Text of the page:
Qatar's largest offshore oil field Al Shaheen is likely to see a massive investment of over 3bn that facilitates both production as well as reserve boost by 2008/2009, Second Deputy Premier HE Abdullah bin Hamad al-Attiyah has said.
Qatar Petroleum and Al Shaheen operator Maersk Oil Qatar are currently exploring the prospects of additional investment in the oilfield, which al-Attiyah said, "seems very likely".
"A decision is expected by the year-end and I am really optimistic about it," he said.
The additional investment in the oilfield, some 180km north of Doha, will mark Al Shaheen development phase-III and facilitate production boost from existing 240,000 barrels per day (bpd) to 400,000bpd.
Speaking to Gulf Times at Maersk's production facility at Block 5 in the Al Shaheen Oilfield yesterday, al-Attiyah said it was Qatar's top priority to widen its hydrocarbon resource base, oil production potential and diversify Qatar's national income and boost economy.
"Boosting oil production capacity is equally important to us as we undertake massive expansion of our LNG and GTL facilities. This is in line with the policies laid down by HH the Emir Sheikh Hamad bin Khalifa al-Thani."
Qatar's production capacity has already exceeded 850,000bpd. The state's immediate goal is to achieve a capacity of 1mn bpd, though no timeframe has been set for this.
The Second Deputy Premier said the total investment in Al Shaheen had already exceeded 2bn. Maersk Oil Qatar operates the oilfield under an exploration and production sharing agreement with QP.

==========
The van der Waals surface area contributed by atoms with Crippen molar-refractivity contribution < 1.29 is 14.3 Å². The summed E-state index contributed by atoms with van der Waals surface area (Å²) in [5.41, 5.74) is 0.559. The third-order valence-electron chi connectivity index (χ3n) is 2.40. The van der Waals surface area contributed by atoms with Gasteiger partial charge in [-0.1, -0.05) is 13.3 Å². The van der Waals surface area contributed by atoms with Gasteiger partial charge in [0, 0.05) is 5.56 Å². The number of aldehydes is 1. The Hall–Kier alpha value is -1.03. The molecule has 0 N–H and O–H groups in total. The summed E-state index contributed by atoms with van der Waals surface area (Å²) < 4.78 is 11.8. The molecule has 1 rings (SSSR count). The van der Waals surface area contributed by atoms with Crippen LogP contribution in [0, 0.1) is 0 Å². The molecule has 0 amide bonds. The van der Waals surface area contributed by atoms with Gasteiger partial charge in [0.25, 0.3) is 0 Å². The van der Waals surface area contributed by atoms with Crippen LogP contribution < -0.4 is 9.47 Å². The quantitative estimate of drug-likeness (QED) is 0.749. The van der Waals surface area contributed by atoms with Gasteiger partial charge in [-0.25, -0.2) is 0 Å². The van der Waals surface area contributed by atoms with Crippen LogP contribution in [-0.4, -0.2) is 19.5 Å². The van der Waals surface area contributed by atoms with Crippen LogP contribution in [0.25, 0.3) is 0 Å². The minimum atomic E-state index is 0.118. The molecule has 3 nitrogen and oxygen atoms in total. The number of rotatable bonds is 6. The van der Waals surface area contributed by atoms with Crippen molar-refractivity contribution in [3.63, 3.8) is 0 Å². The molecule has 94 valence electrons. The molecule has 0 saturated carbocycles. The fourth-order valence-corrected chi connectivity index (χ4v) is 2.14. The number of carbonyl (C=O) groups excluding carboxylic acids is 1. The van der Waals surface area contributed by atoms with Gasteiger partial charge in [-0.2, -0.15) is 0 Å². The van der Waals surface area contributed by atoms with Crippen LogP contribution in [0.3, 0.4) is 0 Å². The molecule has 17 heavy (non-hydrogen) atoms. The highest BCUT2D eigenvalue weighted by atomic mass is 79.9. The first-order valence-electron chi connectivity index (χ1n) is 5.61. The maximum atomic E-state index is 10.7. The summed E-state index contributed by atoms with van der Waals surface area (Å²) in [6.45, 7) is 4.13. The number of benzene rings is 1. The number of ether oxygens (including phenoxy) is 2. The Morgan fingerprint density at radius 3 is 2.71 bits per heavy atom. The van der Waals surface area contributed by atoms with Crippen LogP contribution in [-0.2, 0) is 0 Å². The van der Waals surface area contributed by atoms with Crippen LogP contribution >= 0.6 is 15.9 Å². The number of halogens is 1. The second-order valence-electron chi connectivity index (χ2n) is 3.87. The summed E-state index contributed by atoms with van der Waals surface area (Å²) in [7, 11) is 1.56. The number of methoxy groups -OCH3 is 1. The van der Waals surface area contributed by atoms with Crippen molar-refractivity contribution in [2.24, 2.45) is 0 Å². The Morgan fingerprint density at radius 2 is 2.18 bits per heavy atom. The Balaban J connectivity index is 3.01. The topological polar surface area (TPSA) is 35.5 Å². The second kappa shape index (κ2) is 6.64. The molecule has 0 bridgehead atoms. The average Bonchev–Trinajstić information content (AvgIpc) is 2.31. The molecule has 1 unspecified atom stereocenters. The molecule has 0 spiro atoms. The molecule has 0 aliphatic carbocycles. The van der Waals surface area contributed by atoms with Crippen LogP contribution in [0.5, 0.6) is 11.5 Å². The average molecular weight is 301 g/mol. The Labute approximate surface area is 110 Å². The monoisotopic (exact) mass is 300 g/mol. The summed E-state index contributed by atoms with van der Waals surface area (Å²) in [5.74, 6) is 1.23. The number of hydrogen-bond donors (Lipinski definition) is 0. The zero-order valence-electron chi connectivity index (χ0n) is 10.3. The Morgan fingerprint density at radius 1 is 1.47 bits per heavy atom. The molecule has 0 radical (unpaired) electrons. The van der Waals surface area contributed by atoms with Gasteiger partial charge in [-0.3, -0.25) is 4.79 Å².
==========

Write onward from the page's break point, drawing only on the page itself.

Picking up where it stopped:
"Al Shaheen is a success story today. A few years ago not many people thought the oilfield was sustainable. The oilfield was known to be hydrocarbon bearing but with a questionable potential due to geological reasons. But thanks to Maersk Oil's innovative technology and the excellent team formation of QP and Maersk, the oilfield has become Qatar's largest today," al-Attiyah pointed out.
Maersk Oil & Gas chief executive officer Thomas Thune Andersen also admitted Al Shaheen's potential was once questionable, despite it being hydrocarbon bearing. This was due to its low permeability, limited thickness and geological complexity. But with intensive use of a state-of-the-art technology, development activities got a fillip.
"Together with QP we have been able to successfully develop an asset that was previously viewed as commercially unattractive," he said.
Andersen said he remained very optimistic about Qatar.
"We have been here for more than 12 years. In every step we took we had the tremendous support and encouragement of the government and people of Qatar," he said.
So far about 3mn feet of rock formation have been drilled and five reservoir horizons, including wells reaching as far as 8km from the platforms, developed.
The Maersk chief executive officer said production and injection was in progress in some six locations in the Al Shaheen Oilfield. Eighteen platforms including process, wellhead and accommodation platforms are in operation.
The platforms are linked through 18 pipelines, which are 120km long. Power is distributed through five subsea cables, about 40km in length.
Andersen revealed some 400mn barrels of oil have already been produced at Al Shaheen in the last 12 years. Production began in 1994 and the first well was dug in 1993.
He said Al Shaheen had a potentially higher production capacity than existing level (in excess of 200,000bpd). Water injection capacity is in excess of 400,000bpd, which enhances the oil recovery from three main reservoirs.
"In the block - 5 extension area we have completed drilling of two appraisal wells and the development work required to achieve optimal utilisation of the resources is being worked out in association with QP," Andersen said.
He also said Maersk Oil Qatar eagerly awaited the Al Shaheen Field Development Plan, which could more than double the reserves and production level.